EXCLUSIVE: Spain DMO Head: ‘Well enough advanced in our programme that we don’t need a fourth syndication’

1 July 2022

EXCLUSIVE: Spain DMO Head: ‘Well enough advanced in our programme that we don’t need a fourth syndication’
- Spain DMO head: Tax revenues increasing very significantly, so funding needs declining
- Spain DMO head: Expect our greenium to settle at around three to four basis points

By David Barwick – FRANKFURT (Econostream) – The Spanish sovereign is far enough along in its funding efforts this year so as not to need a fourth syndication, although the decision whether or not to forego it has yet to be made, according to Pablo de Ramón-Laca Clausen, General Director of the Tesoro and Financial Policy, Spain’s sovereign debt issuer.

In an interview with Econostream this week (see transcript here), de Ramón-Laca said that the Spanish Treasury would ideally be issuing more green bond, but has to contend with green issuance to fund the Next Generation EU recovery fund.

The premium on Spanish green sovereign debt should subside from the seven basis points reached in the second auction tapping the bond after last year’s initial issuance to around three to four basis points, he said.

‘This year we have unusual uncertainty’, he said when asked if there were plans to cut the funding target around July, as had been the norm in recent years. ‘On the one hand, our tax revenues are increasing very significantly, so funding needs decline as a consequence of that.’

On the other hand, Next Generation EU money was now flowing, and various public policy measures had been implemented to counter the impact of inflation, he said.

‘So, we are considering how much we’re going to need, and on the basis of that analysis we will decide whether to reduce our funding target’, he said. ‘In any case, we are almost two-thirds of the way there. … So, we’re making very good progress and are more advanced than we were last year before we announced the decrease in our issuance target. That means we have the additional flexibility to see what we do with our funding.’

Usual practice for the Kingdom of Spain is to do around four syndications a year, and three have already been done, he noted.

‘We’re well enough advanced in our programme that we don’t need a fourth syndication’, he said. ‘We will decide, based on market conditions, whether it would be advantageous and whether demand is there, after the beginning of the tightening of monetary policy. But we are in a position to decide not to do it, because we’ve been issuing strongly even throughout this recent bout of volatility.’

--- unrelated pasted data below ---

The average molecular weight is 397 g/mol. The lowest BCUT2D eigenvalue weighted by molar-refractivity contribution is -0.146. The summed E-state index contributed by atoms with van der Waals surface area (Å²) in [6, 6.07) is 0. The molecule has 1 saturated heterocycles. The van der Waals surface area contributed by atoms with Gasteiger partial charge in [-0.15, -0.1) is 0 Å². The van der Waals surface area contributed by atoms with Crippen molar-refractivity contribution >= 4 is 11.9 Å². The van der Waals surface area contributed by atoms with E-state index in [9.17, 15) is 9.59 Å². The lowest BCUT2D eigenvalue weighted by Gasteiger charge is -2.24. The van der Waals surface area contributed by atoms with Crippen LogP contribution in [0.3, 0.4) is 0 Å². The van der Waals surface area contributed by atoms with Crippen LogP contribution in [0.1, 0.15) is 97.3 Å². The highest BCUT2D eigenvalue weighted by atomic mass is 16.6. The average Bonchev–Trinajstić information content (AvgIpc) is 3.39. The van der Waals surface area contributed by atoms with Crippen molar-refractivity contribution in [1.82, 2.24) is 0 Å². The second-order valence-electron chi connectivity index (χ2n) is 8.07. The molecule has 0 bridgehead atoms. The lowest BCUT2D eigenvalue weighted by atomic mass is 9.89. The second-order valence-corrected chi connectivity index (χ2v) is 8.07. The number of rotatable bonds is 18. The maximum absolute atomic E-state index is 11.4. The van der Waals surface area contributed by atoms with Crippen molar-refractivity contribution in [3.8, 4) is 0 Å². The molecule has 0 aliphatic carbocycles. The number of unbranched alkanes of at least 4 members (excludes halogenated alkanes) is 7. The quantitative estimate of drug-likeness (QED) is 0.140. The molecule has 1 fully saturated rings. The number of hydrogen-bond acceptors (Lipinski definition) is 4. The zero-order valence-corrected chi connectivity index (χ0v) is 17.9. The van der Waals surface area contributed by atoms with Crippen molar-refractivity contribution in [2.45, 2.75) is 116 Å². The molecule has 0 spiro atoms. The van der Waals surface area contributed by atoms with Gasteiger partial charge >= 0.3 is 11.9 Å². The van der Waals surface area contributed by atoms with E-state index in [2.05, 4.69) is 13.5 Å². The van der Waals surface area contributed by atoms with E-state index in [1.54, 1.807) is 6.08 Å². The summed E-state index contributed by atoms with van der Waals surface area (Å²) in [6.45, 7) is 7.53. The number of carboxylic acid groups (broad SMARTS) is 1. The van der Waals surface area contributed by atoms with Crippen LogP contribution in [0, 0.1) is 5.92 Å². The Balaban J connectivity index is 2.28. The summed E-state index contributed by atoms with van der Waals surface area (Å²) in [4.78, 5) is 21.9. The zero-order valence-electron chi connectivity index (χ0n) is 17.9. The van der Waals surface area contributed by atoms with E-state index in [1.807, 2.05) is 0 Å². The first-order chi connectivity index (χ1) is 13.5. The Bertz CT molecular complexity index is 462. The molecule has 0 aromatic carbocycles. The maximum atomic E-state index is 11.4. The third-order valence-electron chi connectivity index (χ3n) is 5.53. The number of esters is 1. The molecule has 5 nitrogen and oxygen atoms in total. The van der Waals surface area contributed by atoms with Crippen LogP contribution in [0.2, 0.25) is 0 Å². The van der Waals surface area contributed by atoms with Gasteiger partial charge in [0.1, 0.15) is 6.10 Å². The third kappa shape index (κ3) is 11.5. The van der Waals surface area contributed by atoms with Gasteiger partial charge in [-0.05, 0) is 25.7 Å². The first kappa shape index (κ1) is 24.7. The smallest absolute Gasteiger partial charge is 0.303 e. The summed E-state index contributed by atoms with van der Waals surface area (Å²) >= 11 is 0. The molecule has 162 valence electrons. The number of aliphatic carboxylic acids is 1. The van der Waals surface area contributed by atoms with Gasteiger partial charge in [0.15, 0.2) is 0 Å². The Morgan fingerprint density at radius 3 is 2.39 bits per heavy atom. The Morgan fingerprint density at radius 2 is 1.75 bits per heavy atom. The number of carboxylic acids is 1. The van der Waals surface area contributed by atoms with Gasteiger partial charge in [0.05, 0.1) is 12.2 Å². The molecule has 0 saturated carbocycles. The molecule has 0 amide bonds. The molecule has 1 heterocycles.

The Treasury would ‘definitely’ continue tapping its current green benchmark, he said, being limited in how much new green bond it can issue.

‘We’re not issuing as much green bond as we would like to or as the market demands, because Next Generation EU is issuing a lot, backed by projects within our budget’, he said.

This explained the ‘very significant greenium’ of seven basis points most recently, he said.

‘We think seven basis points is on the high side, as greeniums go, but we think it will settle at around three to four basis points’, he said.

De Ramón-Laca indicated that he was comfortable with the idea that average book size would return to pre-Covid levels as the ECB ceased to conduct net asset purchases under the asset purchase programme.

‘That’s what we’re seeing, and it really isn’t a problem’, he said. ‘You don’t need a particularly big book, though, you just need a very high-quality book of a certain size. There’s no point in having a €130 billion in your book, some of which is just fluff from hedge funds, if you’re only going to issue €10 billion. So huge books can be burdensome. So, I think it’s a welcome thing that we go back to more real money investors and smaller books, because that makes our job of allocating the bonds easier.’